Jessel, Tanner; Super, Paul E.; Colson, Thomas (2014): Spatial Data Diversity Supporting Herpetological Research in Great Smoky Mountains National Park. figshare.

SDM re-projected for Google Earth, OSM with gdal2tile

I think I have stumbled upon the solution for tiling the png image.
To re-project the PNG image, we can geo-reference the images with GDAL, then warp the geo-referenced image to the correct projection, also with GDAL.
The process is described here:
First, enter “gdalinfo Abies_fraseri.png” into terminal to get the bounds of the PNG image.
This yields the following output:
Corner Coordinates:
Upper Left  (    0.0,    0.0)
Lower Left  (    0.0, 1302.0)
Upper Right ( 2899.0,    0.0)
Lower Right ( 2899.0, 1302.0)
Center      ( 1449.5,  651.0)
A template and implementation for our PNG files is demonstrated here:
gdal_translate -of VRT -a_srs EPSG:4326 -gcp 0 0 ULlong ULlat -gcp UPPERRIGHTPx 0 URlong URlat -gcp LOWERRIGHTPx LOWERRIGHTPy LRlong LRlat Abies_fraseri.png Abies_fraseri.vrt
gdal_translate -of VRT -a_srs EPSG:4326 -gcp 0 0 -84.000683874 35.7889383688 -gcp 2899.0 0 -83.0424855 35.7889383688 -gcp 2899.0 1302.0 -83.0424855 35.426963641 Abies_fraseri.png Abies_fraseri.vrt

For “ULlong” (Upper Left Long) and so forth I used a bounding box tool ( to determine the following bounds of the PNG – however, if there is a more “official” known boundary, it would be wise to use that instead.
                                35.426963641,-84.000683874 – bottom left / lower left
                                35.426963641,-83.0424855 bottom right / lower right
                                35.7889383688,-83.0424855 – top right / upper right
                                35.7889383688,-84.000683874 – top left / upper left
Next, take the .vrt file and warp it:
    gdalwarp -of VRT -t_srs EPSG:4326 Abies_fraseri.vrt Abies_fraseri_2.vrt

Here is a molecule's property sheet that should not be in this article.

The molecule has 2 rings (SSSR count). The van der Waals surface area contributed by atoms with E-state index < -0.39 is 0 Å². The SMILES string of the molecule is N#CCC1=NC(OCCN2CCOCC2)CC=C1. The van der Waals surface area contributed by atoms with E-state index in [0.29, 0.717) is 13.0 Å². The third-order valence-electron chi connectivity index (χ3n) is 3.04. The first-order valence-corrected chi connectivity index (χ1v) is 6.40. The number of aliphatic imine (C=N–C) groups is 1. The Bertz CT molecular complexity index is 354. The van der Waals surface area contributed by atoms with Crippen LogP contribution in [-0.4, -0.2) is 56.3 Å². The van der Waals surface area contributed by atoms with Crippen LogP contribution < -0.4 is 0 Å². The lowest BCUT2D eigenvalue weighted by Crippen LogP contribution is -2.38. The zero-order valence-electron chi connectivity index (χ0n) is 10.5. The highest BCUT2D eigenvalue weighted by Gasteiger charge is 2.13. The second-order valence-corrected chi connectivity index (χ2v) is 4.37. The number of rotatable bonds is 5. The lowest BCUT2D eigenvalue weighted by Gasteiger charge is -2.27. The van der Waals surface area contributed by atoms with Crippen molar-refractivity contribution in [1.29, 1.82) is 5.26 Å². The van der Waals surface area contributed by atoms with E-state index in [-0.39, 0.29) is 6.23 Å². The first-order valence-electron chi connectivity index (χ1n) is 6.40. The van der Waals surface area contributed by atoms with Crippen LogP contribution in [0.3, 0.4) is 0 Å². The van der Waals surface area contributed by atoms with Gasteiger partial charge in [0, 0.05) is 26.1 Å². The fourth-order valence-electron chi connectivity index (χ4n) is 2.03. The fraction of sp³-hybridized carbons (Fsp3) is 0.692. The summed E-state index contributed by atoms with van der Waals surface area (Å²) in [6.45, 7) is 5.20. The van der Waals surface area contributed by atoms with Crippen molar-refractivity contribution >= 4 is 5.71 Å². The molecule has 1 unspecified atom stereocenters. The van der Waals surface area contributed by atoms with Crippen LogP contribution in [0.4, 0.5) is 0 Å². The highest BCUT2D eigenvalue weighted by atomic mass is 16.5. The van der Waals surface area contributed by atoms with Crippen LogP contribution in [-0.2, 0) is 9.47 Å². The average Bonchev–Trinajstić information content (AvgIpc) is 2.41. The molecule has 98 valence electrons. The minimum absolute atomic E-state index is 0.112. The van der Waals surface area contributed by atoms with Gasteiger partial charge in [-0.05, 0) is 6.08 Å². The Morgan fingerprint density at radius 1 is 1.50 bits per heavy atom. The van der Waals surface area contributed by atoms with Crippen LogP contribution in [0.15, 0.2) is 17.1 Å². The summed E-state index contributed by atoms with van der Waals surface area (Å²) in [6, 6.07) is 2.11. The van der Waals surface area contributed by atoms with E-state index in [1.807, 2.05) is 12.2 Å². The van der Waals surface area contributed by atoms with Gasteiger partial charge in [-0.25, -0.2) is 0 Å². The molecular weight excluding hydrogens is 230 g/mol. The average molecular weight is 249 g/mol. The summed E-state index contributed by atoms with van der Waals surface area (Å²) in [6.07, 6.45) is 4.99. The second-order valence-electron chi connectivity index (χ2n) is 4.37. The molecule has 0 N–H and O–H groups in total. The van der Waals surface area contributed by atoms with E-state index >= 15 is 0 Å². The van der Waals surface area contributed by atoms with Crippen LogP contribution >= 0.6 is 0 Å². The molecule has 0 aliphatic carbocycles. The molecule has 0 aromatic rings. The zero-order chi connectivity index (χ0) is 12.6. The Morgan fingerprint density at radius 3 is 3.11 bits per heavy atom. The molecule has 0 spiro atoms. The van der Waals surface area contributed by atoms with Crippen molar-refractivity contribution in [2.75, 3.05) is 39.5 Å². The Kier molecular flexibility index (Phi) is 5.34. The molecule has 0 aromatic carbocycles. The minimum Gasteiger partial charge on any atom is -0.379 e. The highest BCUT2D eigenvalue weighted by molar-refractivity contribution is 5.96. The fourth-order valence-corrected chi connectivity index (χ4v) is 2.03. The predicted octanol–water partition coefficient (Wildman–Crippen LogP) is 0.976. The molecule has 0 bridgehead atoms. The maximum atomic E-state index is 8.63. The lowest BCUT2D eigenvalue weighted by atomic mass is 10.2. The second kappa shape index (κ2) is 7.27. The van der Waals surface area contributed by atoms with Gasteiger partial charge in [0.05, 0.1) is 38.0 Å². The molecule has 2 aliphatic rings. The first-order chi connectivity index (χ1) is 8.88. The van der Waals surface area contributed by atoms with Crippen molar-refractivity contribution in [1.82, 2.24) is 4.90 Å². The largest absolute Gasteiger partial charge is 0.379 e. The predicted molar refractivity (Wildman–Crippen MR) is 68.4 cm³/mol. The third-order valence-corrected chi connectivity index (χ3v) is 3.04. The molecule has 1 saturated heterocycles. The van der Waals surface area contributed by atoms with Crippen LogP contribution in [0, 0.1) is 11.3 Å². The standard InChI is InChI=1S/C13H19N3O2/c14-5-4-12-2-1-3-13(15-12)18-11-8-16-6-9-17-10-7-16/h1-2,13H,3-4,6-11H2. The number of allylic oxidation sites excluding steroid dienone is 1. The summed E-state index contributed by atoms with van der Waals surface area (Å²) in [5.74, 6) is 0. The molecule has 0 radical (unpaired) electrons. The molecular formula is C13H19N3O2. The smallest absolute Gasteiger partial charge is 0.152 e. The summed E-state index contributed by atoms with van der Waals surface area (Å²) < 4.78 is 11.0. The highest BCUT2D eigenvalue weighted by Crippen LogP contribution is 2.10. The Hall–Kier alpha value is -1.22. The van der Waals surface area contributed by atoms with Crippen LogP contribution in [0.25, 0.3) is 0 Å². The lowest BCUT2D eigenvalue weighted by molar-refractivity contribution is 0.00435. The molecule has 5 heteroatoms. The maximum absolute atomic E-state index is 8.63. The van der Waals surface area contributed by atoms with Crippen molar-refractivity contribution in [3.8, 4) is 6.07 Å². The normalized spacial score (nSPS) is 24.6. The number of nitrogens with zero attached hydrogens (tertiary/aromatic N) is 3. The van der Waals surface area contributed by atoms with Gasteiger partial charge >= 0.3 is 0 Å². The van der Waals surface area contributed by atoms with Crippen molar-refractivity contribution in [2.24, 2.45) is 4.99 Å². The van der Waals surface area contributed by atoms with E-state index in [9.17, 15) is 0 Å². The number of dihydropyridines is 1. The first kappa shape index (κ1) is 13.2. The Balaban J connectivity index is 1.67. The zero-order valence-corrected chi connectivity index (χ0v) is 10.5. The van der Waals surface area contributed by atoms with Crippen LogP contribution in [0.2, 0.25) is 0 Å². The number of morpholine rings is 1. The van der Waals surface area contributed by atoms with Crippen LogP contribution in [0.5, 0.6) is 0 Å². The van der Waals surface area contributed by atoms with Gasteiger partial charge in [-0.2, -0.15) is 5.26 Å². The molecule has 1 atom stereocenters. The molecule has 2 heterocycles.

This creates a folder with tiles for a KML network link.
see “doc.kml” in the attached zip folder which you may open in Google Earth.
There is also an Open Map Layers HTML page in the attached zip folder.
To add trails in Google Earth
My opinion is it would be more interesting and informative to have the species occurrences added as a separate layer.  Therefore, I would prefer to create placemarkers / waypoints for species locations rather than black squares on the images.  Is it possible to generate PNG images with the likely distribution but not the black squares?  If so, would that take a long time to re-do to make these tiled overlays?
Also, although I “hacked” the PNG bounds, I’m still worried it the overlay’s georeferencing be “off” a bit and would love to use a more trustworthy set of coordinates than those derived from my best judgement and
From here, I think it would be smart to document a workflow for doing a lot of PNG to VRT to KML at a time.  I haven’t tried processing a whole directory of images at once yet – just playing with the Abies_fraseri.png for now.
The doc.kml and virtual raster dataset work with Google Map API and Open Layers map.  I think they both run on Javascript.

Fraser Fir Portable Network Graphic with “Excised” Background

This is the PNG at

I used GIMP (GNU image manipulator) to remove the solid (non suitable) habitat.

I’m uploading the resultant image to this blog post:



Fraser fir image with “brown” background removed using select by color, invert selection, and mask.